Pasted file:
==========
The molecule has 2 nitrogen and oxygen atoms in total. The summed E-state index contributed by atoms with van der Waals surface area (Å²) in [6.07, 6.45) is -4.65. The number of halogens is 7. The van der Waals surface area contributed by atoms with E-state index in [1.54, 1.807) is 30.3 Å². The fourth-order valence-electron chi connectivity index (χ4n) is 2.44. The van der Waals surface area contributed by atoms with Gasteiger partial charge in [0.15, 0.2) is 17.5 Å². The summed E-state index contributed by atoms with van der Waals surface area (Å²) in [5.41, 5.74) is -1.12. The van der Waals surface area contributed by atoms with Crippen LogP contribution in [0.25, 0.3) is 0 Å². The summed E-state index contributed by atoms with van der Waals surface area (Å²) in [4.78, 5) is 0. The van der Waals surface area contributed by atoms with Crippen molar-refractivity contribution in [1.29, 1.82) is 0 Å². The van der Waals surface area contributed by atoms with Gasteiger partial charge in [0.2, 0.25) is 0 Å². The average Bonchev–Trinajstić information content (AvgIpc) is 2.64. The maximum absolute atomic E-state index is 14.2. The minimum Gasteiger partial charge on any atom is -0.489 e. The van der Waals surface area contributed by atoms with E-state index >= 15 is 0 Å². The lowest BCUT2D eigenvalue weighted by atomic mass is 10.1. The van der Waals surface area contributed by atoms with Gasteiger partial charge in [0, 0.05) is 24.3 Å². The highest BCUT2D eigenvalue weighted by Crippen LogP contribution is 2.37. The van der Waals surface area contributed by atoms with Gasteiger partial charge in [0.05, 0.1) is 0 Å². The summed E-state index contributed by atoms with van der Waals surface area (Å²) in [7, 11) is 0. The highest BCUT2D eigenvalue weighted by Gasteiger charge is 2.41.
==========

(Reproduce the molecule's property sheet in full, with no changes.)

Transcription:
The molecule has 2 nitrogen and oxygen atoms in total. The summed E-state index contributed by atoms with van der Waals surface area (Å²) in [6.07, 6.45) is -4.65. The number of halogens is 7. The van der Waals surface area contributed by atoms with E-state index in [1.54, 1.807) is 30.3 Å². The fourth-order valence-electron chi connectivity index (χ4n) is 2.44. The van der Waals surface area contributed by atoms with Gasteiger partial charge in [0.15, 0.2) is 17.5 Å². The summed E-state index contributed by atoms with van der Waals surface area (Å²) in [5.41, 5.74) is -1.12. The van der Waals surface area contributed by atoms with Crippen LogP contribution in [0.25, 0.3) is 0 Å². The summed E-state index contributed by atoms with van der Waals surface area (Å²) in [4.78, 5) is 0. The van der Waals surface area contributed by atoms with Crippen molar-refractivity contribution in [1.29, 1.82) is 0 Å². The van der Waals surface area contributed by atoms with Gasteiger partial charge in [0.2, 0.25) is 0 Å². The average Bonchev–Trinajstić information content (AvgIpc) is 2.64. The maximum absolute atomic E-state index is 14.2. The minimum Gasteiger partial charge on any atom is -0.489 e. The van der Waals surface area contributed by atoms with E-state index >= 15 is 0 Å². The lowest BCUT2D eigenvalue weighted by atomic mass is 10.1. The van der Waals surface area contributed by atoms with Gasteiger partial charge in [0, 0.05) is 24.3 Å². The highest BCUT2D eigenvalue weighted by Crippen LogP contribution is 2.37. The van der Waals surface area contributed by atoms with Gasteiger partial charge in [0.05, 0.1) is 0 Å². The summed E-state index contributed by atoms with van der Waals surface area (Å²) in [7, 11) is 0. The highest BCUT2D eigenvalue weighted by Gasteiger charge is 2.41.